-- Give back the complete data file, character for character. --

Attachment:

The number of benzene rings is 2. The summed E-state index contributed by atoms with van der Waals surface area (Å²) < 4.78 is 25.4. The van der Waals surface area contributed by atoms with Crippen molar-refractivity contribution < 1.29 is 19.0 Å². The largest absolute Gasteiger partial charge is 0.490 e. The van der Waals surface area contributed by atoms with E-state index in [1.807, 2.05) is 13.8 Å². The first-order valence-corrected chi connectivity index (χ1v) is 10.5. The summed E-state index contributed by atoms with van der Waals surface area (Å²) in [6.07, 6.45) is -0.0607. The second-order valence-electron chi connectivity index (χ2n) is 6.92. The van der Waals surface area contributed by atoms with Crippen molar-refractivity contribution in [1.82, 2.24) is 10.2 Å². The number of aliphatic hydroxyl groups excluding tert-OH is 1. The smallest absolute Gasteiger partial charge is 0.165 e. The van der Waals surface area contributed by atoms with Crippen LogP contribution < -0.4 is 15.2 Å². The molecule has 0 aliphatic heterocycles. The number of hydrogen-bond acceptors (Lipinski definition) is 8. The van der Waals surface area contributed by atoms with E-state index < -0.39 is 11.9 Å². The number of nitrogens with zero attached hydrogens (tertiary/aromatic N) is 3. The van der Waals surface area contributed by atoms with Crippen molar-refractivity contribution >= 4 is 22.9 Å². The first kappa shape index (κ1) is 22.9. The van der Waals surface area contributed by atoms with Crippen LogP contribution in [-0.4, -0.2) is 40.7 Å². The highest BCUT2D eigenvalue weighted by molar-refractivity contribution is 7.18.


The number of benzene rings is 2. The summed E-state index contributed by atoms with van der Waals surface area (Å²) < 4.78 is 25.4. The van der Waals surface area contributed by atoms with Crippen molar-refractivity contribution < 1.29 is 19.0 Å². The largest absolute Gasteiger partial charge is 0.490 e. The van der Waals surface area contributed by atoms with E-state index in [1.807, 2.05) is 13.8 Å². The first-order valence-corrected chi connectivity index (χ1v) is 10.5. The summed E-state index contributed by atoms with van der Waals surface area (Å²) in [6.07, 6.45) is -0.0607. The second-order valence-electron chi connectivity index (χ2n) is 6.92. The van der Waals surface area contributed by atoms with Crippen molar-refractivity contribution in [1.82, 2.24) is 10.2 Å². The number of aliphatic hydroxyl groups excluding tert-OH is 1. The smallest absolute Gasteiger partial charge is 0.165 e. The van der Waals surface area contributed by atoms with Crippen LogP contribution < -0.4 is 15.2 Å². The molecule has 0 aliphatic heterocycles. The number of hydrogen-bond acceptors (Lipinski definition) is 8. The van der Waals surface area contributed by atoms with E-state index < -0.39 is 11.9 Å². The number of nitrogens with zero attached hydrogens (tertiary/aromatic N) is 3. The van der Waals surface area contributed by atoms with Crippen molar-refractivity contribution >= 4 is 22.9 Å². The first kappa shape index (κ1) is 22.9. The van der Waals surface area contributed by atoms with Crippen LogP contribution in [-0.4, -0.2) is 40.7 Å². The highest BCUT2D eigenvalue weighted by molar-refractivity contribution is 7.18.